5. Asthma That Requires "Two Drugs"
Leave it to pharma to develop an asthma drug--the long-acting beta2-agonists (LABAs)-- that triples the rate of asthma deaths, especially in African-Americans. And leave it to the FDA to approve LABA's on the basis of a trial, the 2003 SMART trial (Salmeterol Multicenter Asthma Research Trial), that was stopped early because of so many deaths. In March, after more deaths, especially in children, a sheepish FDA recast LABAs as a last resort medication with or without use of a concomitant inhaled steroid. But AstraZeneca doesn't want to stop selling its LABA with a steroid, Symbicort -- and GSK its LABA with a steroid, Advair -- just because they're correlated with death. So the LABA drugs are being billed as safe and able to treat "both" causes of asthma (see: Vytorin) and projected to earn billions this year.
6. "Treatment Resistant" Conditions
If an engine additive or laundry product didn't work, who would chase it with another product--or two-- because the manufacturer told them to? Who would pay $300 to $900 a month out of their pocket for antidepressants, antipsychotics, mood stabilizers and mood brighteners some of which don't work? (see: fear, forever, faith.) Increasingly, pharma is approving drugs as add on or "adjunctive therapy" like AstraZeneca's antipsychotic Seroquel, approved last year "for patients who had failed to respond adequately to an antidepressant alone." Also last year, the FDA approved Eli Lilly's Symbyax, a combination of the SSRI antidepressant Prozac and controversial antipsychotic Zyprexa -- do patients gain 100 pounds but feel great? -- for "treatment resistant depression." Why are diseases "treatment resistant" instead of the drugs "ineffective" or diagnoses "wrong"?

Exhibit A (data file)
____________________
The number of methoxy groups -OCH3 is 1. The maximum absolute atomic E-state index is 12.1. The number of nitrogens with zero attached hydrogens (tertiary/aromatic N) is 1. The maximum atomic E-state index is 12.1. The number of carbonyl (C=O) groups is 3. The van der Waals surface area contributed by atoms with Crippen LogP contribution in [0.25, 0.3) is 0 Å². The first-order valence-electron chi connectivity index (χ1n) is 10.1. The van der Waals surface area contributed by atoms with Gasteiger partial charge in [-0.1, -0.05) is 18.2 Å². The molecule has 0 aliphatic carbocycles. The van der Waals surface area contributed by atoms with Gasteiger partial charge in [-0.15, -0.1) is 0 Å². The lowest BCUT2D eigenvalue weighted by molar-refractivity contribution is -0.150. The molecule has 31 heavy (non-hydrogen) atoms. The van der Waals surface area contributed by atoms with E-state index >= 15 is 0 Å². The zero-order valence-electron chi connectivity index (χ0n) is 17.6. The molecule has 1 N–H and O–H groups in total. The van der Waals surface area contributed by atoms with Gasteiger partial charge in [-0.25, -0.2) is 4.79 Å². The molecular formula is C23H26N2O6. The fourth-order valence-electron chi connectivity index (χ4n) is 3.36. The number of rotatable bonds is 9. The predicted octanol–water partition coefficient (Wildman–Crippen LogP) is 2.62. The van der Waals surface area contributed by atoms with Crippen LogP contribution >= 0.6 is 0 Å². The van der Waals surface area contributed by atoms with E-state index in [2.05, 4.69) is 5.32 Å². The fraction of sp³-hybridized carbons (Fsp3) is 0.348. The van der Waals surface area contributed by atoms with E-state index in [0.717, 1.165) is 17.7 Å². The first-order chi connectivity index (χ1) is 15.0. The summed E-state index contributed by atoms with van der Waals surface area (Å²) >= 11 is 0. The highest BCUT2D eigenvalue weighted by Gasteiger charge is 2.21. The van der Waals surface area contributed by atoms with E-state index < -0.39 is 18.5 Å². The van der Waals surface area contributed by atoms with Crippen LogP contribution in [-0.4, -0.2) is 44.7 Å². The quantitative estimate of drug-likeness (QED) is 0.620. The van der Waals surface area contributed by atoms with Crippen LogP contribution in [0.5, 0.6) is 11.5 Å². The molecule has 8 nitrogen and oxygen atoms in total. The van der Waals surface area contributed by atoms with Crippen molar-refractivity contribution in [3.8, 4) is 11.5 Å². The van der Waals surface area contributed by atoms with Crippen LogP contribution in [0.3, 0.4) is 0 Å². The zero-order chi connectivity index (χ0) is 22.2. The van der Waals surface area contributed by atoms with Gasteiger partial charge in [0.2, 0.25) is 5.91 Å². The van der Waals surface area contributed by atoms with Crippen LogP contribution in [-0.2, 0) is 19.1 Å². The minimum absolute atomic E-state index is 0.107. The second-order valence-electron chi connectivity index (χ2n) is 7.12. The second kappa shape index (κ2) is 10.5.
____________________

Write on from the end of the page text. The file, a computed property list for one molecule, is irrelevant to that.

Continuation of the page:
7. Low T
Men are you feeling run down and over the hill? Is your hair falling out, skin wrinkling and abdomen developing its own zip code? Have you lost interest in sex or worse, has your partner? (With you?) Do you need reading glasses, dental implants and heel splints? You're not getting old, you just have Low T and are ready for the aging-is-really-just-low-hormones con that women have lived with for 60 years: hormone replacement therapy. Like 50 million women before you, you can be Forever Masculine even though, to (quote hormone giant Wyeth) you have outlived your testes if you start replacing your lost testosterone. You'll get both kinds of zips back in your life, and it won't change your prostate-specific antigens. Pharma promises.
8. "Spectrum" Disorders
Nothing proves pharma's when-the-medication-is-ready credo better than the legions of people who have fibromyaglia now that Cymbalta, Savella and Lyrica are available to treat it. Still, a "grassroots" pharma front group is conducting a Fibromyalgia Is Real awareness campaign like it did for depression and bipolar disorder, just to make sure. Pharma has also rolled out the term "depression spectrum disorder" for fibromyalgia to make sure patients who have some but not all of the symptoms seek treatment. And speaking of spectrums, "Epilepsy Spectrum Disorder" was rolled out in January's JAMA -- a disorder which is not just about seizures anymore but has "shared mechanisms" with "depression, autism.., and other cognitive comorbidities." Spectrum disorders are Real--which is pharma for Reimbursable.
* a pharma contrivance like "perimenopause" to widen the patient pool
Martha Rosenberg frequently writes about the impact of the pharmaceutical, food and gun industries on public health. Her work has appeared in the Boston Globe, San Francisco Chronicle, Chicago Tribune and other outlets.